Table_3_Transcranial Doppler Use in Non-traumatic Critically Ill Children: A Multicentre Descriptive Study.DOCX (19.18 kB)
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Table_3_Transcranial Doppler Use in Non-traumatic Critically Ill Children: A Multicentre Descriptive Study.DOCX

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posted on 02.07.2021, 04:21 authored by Virginie Rollet-Cohen, Philippe Sachs, Pierre-Louis Léger, Zied Merchaoui, Jérôme Rambaud, Laureline Berteloot, Manoëlle Kossorotoff, Guillaume Mortamet, Stéphane Dauger, Pierre Tissieres, Sylvain Renolleau, Mehdi Oualha

Background: The use and perceived value of transcranial Doppler (TCD) scope in paediatric critical care medicine has not been extensively documented.

Objective: To describe the use of TCD to assess non-traumatic brain injury in patients admitted to four paediatric intensive care units (PICUs) in France.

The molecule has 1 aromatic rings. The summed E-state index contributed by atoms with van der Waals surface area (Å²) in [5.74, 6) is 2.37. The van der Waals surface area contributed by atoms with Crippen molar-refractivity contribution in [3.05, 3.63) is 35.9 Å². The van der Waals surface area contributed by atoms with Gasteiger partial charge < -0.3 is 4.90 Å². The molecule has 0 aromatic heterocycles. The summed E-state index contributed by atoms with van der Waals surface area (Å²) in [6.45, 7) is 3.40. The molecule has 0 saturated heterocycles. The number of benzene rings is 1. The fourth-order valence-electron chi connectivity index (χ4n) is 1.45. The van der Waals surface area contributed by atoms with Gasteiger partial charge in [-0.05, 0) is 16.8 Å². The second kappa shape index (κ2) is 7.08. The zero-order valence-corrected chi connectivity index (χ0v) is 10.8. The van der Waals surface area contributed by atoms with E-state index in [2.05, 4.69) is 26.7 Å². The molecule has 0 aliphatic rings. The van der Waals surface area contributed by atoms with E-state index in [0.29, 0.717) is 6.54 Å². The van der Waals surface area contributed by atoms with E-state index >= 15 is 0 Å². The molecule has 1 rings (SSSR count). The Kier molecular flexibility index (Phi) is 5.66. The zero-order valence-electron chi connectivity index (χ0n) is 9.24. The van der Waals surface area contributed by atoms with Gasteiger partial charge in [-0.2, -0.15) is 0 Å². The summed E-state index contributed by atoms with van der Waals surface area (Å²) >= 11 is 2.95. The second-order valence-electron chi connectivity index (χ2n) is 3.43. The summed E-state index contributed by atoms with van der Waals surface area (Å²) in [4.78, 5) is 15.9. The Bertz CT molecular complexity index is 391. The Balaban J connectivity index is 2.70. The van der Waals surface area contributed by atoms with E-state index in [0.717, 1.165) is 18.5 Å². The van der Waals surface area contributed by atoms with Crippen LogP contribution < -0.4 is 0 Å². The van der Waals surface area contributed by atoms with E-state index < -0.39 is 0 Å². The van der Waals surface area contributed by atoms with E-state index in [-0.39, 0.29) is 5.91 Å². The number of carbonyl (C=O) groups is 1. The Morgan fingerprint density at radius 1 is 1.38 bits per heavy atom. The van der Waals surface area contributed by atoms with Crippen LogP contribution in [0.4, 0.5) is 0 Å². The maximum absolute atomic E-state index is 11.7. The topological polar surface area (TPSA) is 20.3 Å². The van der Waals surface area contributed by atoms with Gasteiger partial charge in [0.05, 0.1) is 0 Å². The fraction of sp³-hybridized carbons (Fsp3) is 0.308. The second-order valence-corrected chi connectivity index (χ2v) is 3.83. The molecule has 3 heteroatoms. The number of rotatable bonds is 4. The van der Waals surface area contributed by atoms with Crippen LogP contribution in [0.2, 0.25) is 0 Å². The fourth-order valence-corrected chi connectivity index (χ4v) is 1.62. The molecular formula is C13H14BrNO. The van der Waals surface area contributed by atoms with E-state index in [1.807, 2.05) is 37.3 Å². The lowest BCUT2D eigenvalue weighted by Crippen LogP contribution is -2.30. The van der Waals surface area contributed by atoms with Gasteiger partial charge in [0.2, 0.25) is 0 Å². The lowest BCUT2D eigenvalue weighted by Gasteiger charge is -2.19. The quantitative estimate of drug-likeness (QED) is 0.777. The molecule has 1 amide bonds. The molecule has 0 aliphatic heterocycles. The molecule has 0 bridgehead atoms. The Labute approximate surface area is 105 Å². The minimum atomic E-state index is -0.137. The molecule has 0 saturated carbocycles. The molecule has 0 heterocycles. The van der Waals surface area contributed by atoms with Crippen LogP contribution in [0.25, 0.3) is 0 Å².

Methods: We prospectively included all children (aged under 18) assessed with inpatient TCD between November 2014 and October 2015 at one of the four PICUs. The physicians completed a questionnaire within 4 h of performing TCD.

Results: 152 children were included. The primary diagnosis was neurological disease in 106 patients (70%), including post ischemic-anoxic brain insult (n = 42, 28%), status epilepticus (n = 19, 13%), and central nervous system infection/inflammation (n = 15, 10%). TCD was the first-line neuromonitoring assessment in 110 patients (72%) and was performed within 24 h of admission in 112 patients (74%). The most common indications for TCD were the routine monitoring of neurological disorders (n = 85, 56%) and the detection of asymptomatic neurological disorders (n = 37, 24). Concordance between the operator's interpretation of TCD and the published normative values was observed for 21 of the 75 (28%) TCD abnormal findings according to the published normative values. The physicians considered that TCD was of value for the ongoing clinical management of 131 (86%) of the 152 patients.

Conclusion: TCD is commonly used in French PICUs and tends to be performed early after admission on patients with a broad range of diseases. The physicians reported that the TCD findings often helped their clinical decision making. In view of the subjectivity of bedside interpretation, true TCD contribution to clinical care remains to be determined. Objective studies of the impact of TCD on patient management and clinical outcomes are therefore warranted.